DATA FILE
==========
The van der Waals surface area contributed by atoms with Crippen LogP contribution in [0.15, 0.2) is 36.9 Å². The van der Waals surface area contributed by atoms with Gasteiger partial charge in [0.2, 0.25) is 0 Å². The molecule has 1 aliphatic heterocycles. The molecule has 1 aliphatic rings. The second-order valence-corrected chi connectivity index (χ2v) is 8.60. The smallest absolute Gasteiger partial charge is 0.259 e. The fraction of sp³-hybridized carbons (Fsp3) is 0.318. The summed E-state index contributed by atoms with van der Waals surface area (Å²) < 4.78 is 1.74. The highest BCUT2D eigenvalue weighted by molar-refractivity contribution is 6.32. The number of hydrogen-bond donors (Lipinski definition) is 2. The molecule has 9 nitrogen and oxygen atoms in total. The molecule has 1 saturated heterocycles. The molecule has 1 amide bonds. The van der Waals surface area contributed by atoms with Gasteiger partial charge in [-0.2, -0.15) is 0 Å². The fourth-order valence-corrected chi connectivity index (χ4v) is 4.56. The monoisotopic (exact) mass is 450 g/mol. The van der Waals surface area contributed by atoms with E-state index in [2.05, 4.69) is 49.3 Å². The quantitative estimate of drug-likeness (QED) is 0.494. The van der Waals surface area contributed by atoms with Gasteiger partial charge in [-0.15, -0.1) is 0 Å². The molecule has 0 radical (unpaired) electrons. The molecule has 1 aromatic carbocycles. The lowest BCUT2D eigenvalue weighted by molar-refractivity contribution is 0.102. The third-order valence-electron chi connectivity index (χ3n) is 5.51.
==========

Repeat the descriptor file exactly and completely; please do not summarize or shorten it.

The van der Waals surface area contributed by atoms with Crippen LogP contribution in [0.15, 0.2) is 36.9 Å². The van der Waals surface area contributed by atoms with Gasteiger partial charge in [0.2, 0.25) is 0 Å². The molecule has 1 aliphatic heterocycles. The molecule has 1 aliphatic rings. The second-order valence-corrected chi connectivity index (χ2v) is 8.60. The smallest absolute Gasteiger partial charge is 0.259 e. The fraction of sp³-hybridized carbons (Fsp3) is 0.318. The summed E-state index contributed by atoms with van der Waals surface area (Å²) < 4.78 is 1.74. The highest BCUT2D eigenvalue weighted by molar-refractivity contribution is 6.32. The number of hydrogen-bond donors (Lipinski definition) is 2. The molecule has 9 nitrogen and oxygen atoms in total. The molecule has 1 saturated heterocycles. The molecule has 1 amide bonds. The van der Waals surface area contributed by atoms with Gasteiger partial charge in [-0.2, -0.15) is 0 Å². The fourth-order valence-corrected chi connectivity index (χ4v) is 4.56. The monoisotopic (exact) mass is 450 g/mol. The van der Waals surface area contributed by atoms with E-state index in [2.05, 4.69) is 49.3 Å². The quantitative estimate of drug-likeness (QED) is 0.494. The van der Waals surface area contributed by atoms with Gasteiger partial charge in [-0.15, -0.1) is 0 Å². The molecule has 0 radical (unpaired) electrons. The molecule has 1 aromatic carbocycles. The lowest BCUT2D eigenvalue weighted by molar-refractivity contribution is 0.102. The third-order valence-electron chi connectivity index (χ3n) is 5.51.